The MAP News
427th Edition October 14, 2017
Alarm as study reveals world’s tropical forests are huge carbon emission source
GLOBAL - The world’s tropical forests are so degraded they have become a source rather than a sink of carbon emissions, according to a new study that highlights the urgent need to protect and restore the Amazon and similar regions. Researchers found that forest areas in South America, Africa and Asia – which have until recently played a key role in absorbing greenhouse gases – are now releasing 425 teragrams of carbon annually, which is more than all the traffic in the United States. This is a far greater loss than previously thought and carries extra force because the data emerges from the most detailed examination of the topic ever undertaken. The authors say their findings – published in the journal Science recently – should galvanise policymakers to take remedial action. “This shows that we can’t just sit back. The forest is not doing what we thought it was doing,” said Alessandro Baccini, who is one of the leader authors of the research team from Woods Hole Research Center and Boston University. “As always, trees are removing carbon from the atmosphere, but the volume of the forest is no longer enough to compensate for the losses. The region is not a sink any more.” READ MORE
Cameroon palm oil campaigner arrested in crackdown on activists
CAMEROON - A prominent campaigner against palm oil plantations has been arrested amid a growing crackdown on environmental and human rights activists in Cameroon, according to local lawyers and NGOs. Nasako Besingi, who has led opposition to a US-funded 73,000 hectare farm in a biodiverse rainforest, is among more than 100 individuals who have been detained during an escalation of tension between the predominantly French-speaking authorities and the country’s large English-speaking minority. Supporters of Besingi claim the authorities are using the “anglophone crisis” to put pressure on the campaigner, who has been jailed, threatened, and sued on several previous occasions. READ MORE
Governing mangroves: From Tanzania to Indonesia
TANZANIA - scientists from the Center for International Forestry Research (CIFOR), coordinated by Principal Scientist Esther Mwangi, set out to explore tenure and governance arrangements of mangroves through a global review. They have so far conducted case studies in the Rufiji delta of Tanzania, which has one of the two most extensive mangrove areas in East Africa, and in Lampung province in Indonesia, the country with the largest mangrove forest cover in the world, accounting for up to 22 percent of the world’s mangroves. At these sites, scientists analyzed national-level legal and policy frameworks, coordination across government agencies, and institutional arrangements at the local level — looking at “how decisions are made and the ability to implement them, both in terms of resources and capacity,” says the Coordinator of the Tanzania study, Baruani Mshale. READ MORE
MAP-Asia staff attended the Daimler Review Meeting in India
INDIA - Three MAP-Asia staff (Jim Enright, Jaruwan Enright (Ning) and Udomsak Pariwatpan (Em)) participated in Daimler Review Meeting "Involving communities in the restoration and rehabilitation of tropical mangrove ecosystem in Asia" held at Chennai Park Hyatt Hotel and the YWCA International Guest House, Chennai, India on 19-20 September 2017. The meeting was co-organized by Global Nature Fund (GNF) of Germany and the Center for Research on New International Economic Order (CReNIEO) based in Chennai. There were 24 participants from 7 organizations in 5 countries (The Center for Research on New Economic Order (CReNIEO) and Nature Environment & Wildlife Society (NEWS) from India, EMACE Foundation and Nagenahiru Foundation from Sri Lanka, The Fisheries Action Coalition Team (FACT) from Cambodia, The Mangrove Action Project (MAP) from Thailand, The Global Nature Fund (GNF) and Daimler AG from India & Germany. READ MORE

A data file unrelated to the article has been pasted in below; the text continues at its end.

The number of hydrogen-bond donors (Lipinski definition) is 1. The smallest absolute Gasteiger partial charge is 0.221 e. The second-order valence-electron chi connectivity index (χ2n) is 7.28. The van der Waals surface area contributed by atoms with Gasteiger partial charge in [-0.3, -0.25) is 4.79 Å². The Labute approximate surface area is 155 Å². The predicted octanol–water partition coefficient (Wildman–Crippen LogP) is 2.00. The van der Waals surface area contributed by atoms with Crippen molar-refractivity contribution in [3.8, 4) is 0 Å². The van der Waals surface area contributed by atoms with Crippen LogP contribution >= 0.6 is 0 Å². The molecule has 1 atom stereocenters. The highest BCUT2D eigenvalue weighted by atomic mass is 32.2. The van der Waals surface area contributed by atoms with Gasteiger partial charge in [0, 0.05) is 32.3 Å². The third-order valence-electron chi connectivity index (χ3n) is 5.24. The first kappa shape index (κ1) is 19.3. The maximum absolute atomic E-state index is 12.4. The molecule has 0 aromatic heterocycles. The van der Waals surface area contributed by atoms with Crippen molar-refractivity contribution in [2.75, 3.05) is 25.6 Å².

Conserve mangroves to save Mumbai
INDIA - Mumbai historical records indicate that there were several islands around the city during 1670. However, the Britishers, who were ruling the country, identified the importance of these islands for commercial purpose. They deforested the fringing mangroves and reclaimed these islands into one continuous landmass, which later came to be known as “Greater Bombay”. Since then the developmental and eventually population pressure rapidly increased and being the coastal area, it took the toll of mangrove land. During the process of deforestation and reclamation, a few mangrove patches were still left in the heart of the city, which proves that today’s megacity had a luxuriant past of mangrove forests. Rapid developments like housing, industrialisation, pollution and increasing population of Mumbai has resulted into degradation of mangroves. There are two important creeks, Vasai Creek towards north and Thane Creek towards south where luxuriant mangrove patches are still remaining. Otherwise the state govt agencies have failed to protect this important, productive mangrove ecosystem from building mafias. The worst disturbed area in Mumbai is the entire western front except Carter Road where the mangroves have grown and have also registered an increase in height in the last 10 years. This has been possible due to the participation of citizen’s forums fighting individually. READ MORE